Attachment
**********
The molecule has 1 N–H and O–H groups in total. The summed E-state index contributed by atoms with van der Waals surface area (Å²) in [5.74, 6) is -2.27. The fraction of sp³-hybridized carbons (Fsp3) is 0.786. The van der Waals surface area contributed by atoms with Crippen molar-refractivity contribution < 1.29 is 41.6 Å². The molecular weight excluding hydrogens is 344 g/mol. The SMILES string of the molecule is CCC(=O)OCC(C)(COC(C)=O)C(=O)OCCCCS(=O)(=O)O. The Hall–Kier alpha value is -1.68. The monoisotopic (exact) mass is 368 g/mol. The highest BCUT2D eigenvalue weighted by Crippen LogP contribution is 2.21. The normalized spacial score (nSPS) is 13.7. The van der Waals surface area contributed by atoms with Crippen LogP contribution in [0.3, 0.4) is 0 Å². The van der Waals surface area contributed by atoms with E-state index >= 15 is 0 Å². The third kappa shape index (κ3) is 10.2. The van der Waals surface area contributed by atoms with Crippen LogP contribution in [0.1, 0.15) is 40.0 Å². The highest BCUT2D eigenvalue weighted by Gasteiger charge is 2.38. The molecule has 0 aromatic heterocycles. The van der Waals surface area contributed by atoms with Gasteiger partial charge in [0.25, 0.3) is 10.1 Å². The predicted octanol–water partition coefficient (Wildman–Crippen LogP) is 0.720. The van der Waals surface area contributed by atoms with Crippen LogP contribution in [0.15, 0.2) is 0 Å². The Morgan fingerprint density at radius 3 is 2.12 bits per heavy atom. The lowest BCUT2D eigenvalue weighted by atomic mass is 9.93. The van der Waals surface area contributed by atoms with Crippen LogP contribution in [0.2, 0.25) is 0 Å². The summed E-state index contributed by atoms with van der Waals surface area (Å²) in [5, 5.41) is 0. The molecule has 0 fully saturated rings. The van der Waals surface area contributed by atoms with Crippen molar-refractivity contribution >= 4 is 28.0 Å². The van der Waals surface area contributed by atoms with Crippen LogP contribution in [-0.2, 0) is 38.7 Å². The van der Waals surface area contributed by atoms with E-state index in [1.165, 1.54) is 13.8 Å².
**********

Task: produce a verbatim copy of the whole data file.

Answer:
The molecule has 1 N–H and O–H groups in total. The summed E-state index contributed by atoms with van der Waals surface area (Å²) in [5.74, 6) is -2.27. The fraction of sp³-hybridized carbons (Fsp3) is 0.786. The van der Waals surface area contributed by atoms with Crippen molar-refractivity contribution < 1.29 is 41.6 Å². The molecular weight excluding hydrogens is 344 g/mol. The SMILES string of the molecule is CCC(=O)OCC(C)(COC(C)=O)C(=O)OCCCCS(=O)(=O)O. The Hall–Kier alpha value is -1.68. The monoisotopic (exact) mass is 368 g/mol. The highest BCUT2D eigenvalue weighted by Crippen LogP contribution is 2.21. The normalized spacial score (nSPS) is 13.7. The van der Waals surface area contributed by atoms with Crippen LogP contribution in [0.3, 0.4) is 0 Å². The van der Waals surface area contributed by atoms with E-state index >= 15 is 0 Å². The third kappa shape index (κ3) is 10.2. The van der Waals surface area contributed by atoms with Crippen LogP contribution in [0.1, 0.15) is 40.0 Å². The highest BCUT2D eigenvalue weighted by Gasteiger charge is 2.38. The molecule has 0 aromatic heterocycles. The van der Waals surface area contributed by atoms with Gasteiger partial charge in [0.25, 0.3) is 10.1 Å². The predicted octanol–water partition coefficient (Wildman–Crippen LogP) is 0.720. The van der Waals surface area contributed by atoms with Crippen LogP contribution in [0.15, 0.2) is 0 Å². The Morgan fingerprint density at radius 3 is 2.12 bits per heavy atom. The lowest BCUT2D eigenvalue weighted by atomic mass is 9.93. The van der Waals surface area contributed by atoms with Crippen LogP contribution in [0.2, 0.25) is 0 Å². The summed E-state index contributed by atoms with van der Waals surface area (Å²) in [5, 5.41) is 0. The molecule has 0 fully saturated rings. The van der Waals surface area contributed by atoms with Crippen molar-refractivity contribution >= 4 is 28.0 Å². The van der Waals surface area contributed by atoms with Crippen LogP contribution in [-0.2, 0) is 38.7 Å². The van der Waals surface area contributed by atoms with E-state index in [1.165, 1.54) is 13.8 Å².